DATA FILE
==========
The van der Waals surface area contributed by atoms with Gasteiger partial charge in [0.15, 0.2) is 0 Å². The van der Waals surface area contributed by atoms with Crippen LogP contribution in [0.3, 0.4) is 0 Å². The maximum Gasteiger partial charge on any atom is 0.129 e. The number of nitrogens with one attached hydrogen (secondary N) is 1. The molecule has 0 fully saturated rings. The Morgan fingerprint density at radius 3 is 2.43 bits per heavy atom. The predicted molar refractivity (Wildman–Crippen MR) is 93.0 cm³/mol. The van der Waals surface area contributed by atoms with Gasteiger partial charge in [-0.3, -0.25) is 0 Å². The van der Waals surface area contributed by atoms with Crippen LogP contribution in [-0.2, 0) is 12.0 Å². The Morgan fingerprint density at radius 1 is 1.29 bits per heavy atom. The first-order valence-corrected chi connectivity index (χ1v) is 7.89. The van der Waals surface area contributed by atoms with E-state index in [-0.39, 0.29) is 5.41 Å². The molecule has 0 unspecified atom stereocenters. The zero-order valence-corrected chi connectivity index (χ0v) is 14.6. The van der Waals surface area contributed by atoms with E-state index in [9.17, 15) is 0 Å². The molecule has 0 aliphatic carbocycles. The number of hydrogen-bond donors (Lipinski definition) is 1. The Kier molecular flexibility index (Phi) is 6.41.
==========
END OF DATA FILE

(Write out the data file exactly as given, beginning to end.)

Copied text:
The van der Waals surface area contributed by atoms with Gasteiger partial charge in [0.15, 0.2) is 0 Å². The van der Waals surface area contributed by atoms with Crippen LogP contribution in [0.3, 0.4) is 0 Å². The maximum Gasteiger partial charge on any atom is 0.129 e. The number of nitrogens with one attached hydrogen (secondary N) is 1. The molecule has 0 fully saturated rings. The Morgan fingerprint density at radius 3 is 2.43 bits per heavy atom. The predicted molar refractivity (Wildman–Crippen MR) is 93.0 cm³/mol. The van der Waals surface area contributed by atoms with Gasteiger partial charge in [-0.3, -0.25) is 0 Å². The van der Waals surface area contributed by atoms with Crippen LogP contribution in [-0.2, 0) is 12.0 Å². The Morgan fingerprint density at radius 1 is 1.29 bits per heavy atom. The first-order valence-corrected chi connectivity index (χ1v) is 7.89. The van der Waals surface area contributed by atoms with E-state index in [-0.39, 0.29) is 5.41 Å². The molecule has 0 unspecified atom stereocenters. The zero-order valence-corrected chi connectivity index (χ0v) is 14.6. The van der Waals surface area contributed by atoms with E-state index in [9.17, 15) is 0 Å². The molecule has 0 aliphatic carbocycles. The number of hydrogen-bond donors (Lipinski definition) is 1. The Kier molecular flexibility index (Phi) is 6.41.